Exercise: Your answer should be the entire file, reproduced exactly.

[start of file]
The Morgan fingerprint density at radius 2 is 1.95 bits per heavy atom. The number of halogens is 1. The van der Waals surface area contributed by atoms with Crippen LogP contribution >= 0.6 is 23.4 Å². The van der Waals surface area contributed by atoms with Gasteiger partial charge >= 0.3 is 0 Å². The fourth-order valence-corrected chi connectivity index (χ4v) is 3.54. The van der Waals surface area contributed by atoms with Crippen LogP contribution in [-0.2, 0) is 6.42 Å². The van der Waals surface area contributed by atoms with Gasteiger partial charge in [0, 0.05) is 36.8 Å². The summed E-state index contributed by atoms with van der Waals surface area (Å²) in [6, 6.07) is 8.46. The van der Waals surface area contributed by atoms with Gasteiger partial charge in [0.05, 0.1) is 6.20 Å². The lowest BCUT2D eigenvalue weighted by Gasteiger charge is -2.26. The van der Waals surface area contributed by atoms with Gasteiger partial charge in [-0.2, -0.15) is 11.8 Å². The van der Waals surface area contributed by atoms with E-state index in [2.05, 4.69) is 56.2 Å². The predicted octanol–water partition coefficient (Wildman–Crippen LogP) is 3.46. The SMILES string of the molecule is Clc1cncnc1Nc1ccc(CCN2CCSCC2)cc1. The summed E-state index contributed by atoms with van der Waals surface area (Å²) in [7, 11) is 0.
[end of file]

The Morgan fingerprint density at radius 2 is 1.95 bits per heavy atom. The number of halogens is 1. The van der Waals surface area contributed by atoms with Crippen LogP contribution >= 0.6 is 23.4 Å². The van der Waals surface area contributed by atoms with Gasteiger partial charge >= 0.3 is 0 Å². The fourth-order valence-corrected chi connectivity index (χ4v) is 3.54. The van der Waals surface area contributed by atoms with Crippen LogP contribution in [-0.2, 0) is 6.42 Å². The van der Waals surface area contributed by atoms with Gasteiger partial charge in [0, 0.05) is 36.8 Å². The summed E-state index contributed by atoms with van der Waals surface area (Å²) in [6, 6.07) is 8.46. The van der Waals surface area contributed by atoms with Gasteiger partial charge in [0.05, 0.1) is 6.20 Å². The lowest BCUT2D eigenvalue weighted by Gasteiger charge is -2.26. The van der Waals surface area contributed by atoms with Gasteiger partial charge in [-0.2, -0.15) is 11.8 Å². The van der Waals surface area contributed by atoms with E-state index in [2.05, 4.69) is 56.2 Å². The predicted octanol–water partition coefficient (Wildman–Crippen LogP) is 3.46. The SMILES string of the molecule is Clc1cncnc1Nc1ccc(CCN2CCSCC2)cc1. The summed E-state index contributed by atoms with van der Waals surface area (Å²) in [7, 11) is 0.